New Zealand’s geography is characterised by breathtaking mountain ranges, scenic views and miles of coastline with clear, blue waters and sandy beaches. The country is basically a dream come true for locals and tourists who love the outdoors. If you’re an avid camper, staying overnight near the water is not something you should pass up.
To help you prepare, here are some handy tips on picking camping gear you should pack and some information on what you can expect.
Beachside and Seaside Camping
Camping is a staple part of the Kiwi lifestyle, and you’d be hard pressed to find a local who hasn’t spent a night in the outdoors either in a tent or a motorhome. If you fancy setting up camp near the coastline, a lake or a river, you will be spoilt for choice when it comes to locations.
There are many Holiday Parks that are located conveniently near beaches like the Wagener Holiday Park in Northland, the Pohara Beach Holiday Park at Golden Bay, and the Riverside Holiday Park in Mangawhai. These are perfect spots for people who want a laidback camping experience since campgrounds often provide basic facilities like kitchens, flush toilets and showers. Campers have to pay a fixed fee and are expected to clean their camp areas before leaving.
Other excellent campgrounds you should try visiting are the Kaueranga Valley in Coromandel, the Makarora Wilderness Resort in Southern Lakes, the Waipatiki Beach Farm Park along the Hawkes Bay and the Kai Iwi Lakes in Northland.
Watersports and Water Activities
Surrounded by different bodies of water, New Zealand is known far and wide as a watersports mecca. The pristine beaches will make you want to kick back and enjoy the sun as soon as you get there, but be sure to try your hand at some of the more exciting activities the water has to offer like kayaking, fishing, surfing, stand up paddle boarding, windsurfing and kitesurfing.
Sailing and going on a boat cruise are great opportunities to see the beautiful sights and learn about the native wildlife. The country has diverse marine life from various species of fish and shellfish to seals and penguins. New Zealand is also home to the world’s rarest dolphin, Hector’s dolphin and has 34 marine reserves dedicated to preserving underwater wonderlands. Check out diving or snorkeling possibilities if you want to take a closer look.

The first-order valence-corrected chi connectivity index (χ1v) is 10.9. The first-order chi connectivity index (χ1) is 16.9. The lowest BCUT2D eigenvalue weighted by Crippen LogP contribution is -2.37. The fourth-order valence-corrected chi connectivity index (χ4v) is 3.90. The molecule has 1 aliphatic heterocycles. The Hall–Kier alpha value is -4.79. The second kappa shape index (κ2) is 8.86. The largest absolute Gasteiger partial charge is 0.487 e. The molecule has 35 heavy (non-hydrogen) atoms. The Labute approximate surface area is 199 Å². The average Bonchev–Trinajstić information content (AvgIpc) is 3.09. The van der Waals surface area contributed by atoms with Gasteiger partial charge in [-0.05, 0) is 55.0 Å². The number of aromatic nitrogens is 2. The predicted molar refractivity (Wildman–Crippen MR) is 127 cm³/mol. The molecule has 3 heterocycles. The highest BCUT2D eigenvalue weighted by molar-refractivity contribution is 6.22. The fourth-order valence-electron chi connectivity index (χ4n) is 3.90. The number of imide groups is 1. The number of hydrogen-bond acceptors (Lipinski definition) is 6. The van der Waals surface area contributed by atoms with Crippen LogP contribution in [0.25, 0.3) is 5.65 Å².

Waterproof Tents and Gear
If you’re planning to camp as close as you can to the water, you’re going to need some quality waterproof camping gear. Here are some tips you need to keep in mind the next time you head to a tent sale in NZ.
As a rule of thumb, choose your tent based on where you plan to camp. In this case, you’re going to need a tent that can withstand the hot summer sun, a bit of rain and probably some strong sea breezes. One of the first things you might hear mentioned when looking at tents is the season rating. Most tents fall into the three season category, good for use in spring, summer and autumn seasons and suitable for camping at the beach. Four season tents are for use year round and are built to stand up to harsh winter weather as well. Check that the tent design is suitable for your needs and can hold up in winds, has enough room for you and your family and all the gear and toys you’re taking to the beach. You should also look into the waterproof rating of the tent you choose and make sure it will handle showers. A tarp and paracord are a handy addition to provide shelter from the sun or if needed helps ward off rain, the cold and condensation when placed over a tent.
For the rest of your camping gear requirements, there is a huge range of handy supplies available from clothing and sleeping bags to backpacks and multi-tools. It’s good practice to pack water-resistant gear wherever you go anyway, so these are well worth your investment. For assistance in choosing the right tent and camping gear for you and your next trip Intents Outdoors will be more than happy to help. Simply email us at email@example.com with any questions you might have.
Perfect Pitch: 10 Kiwi Classic Campsites, NZHerald.co.nz
Backpacking 101: Choosing Your Gear, OutsideOnline.com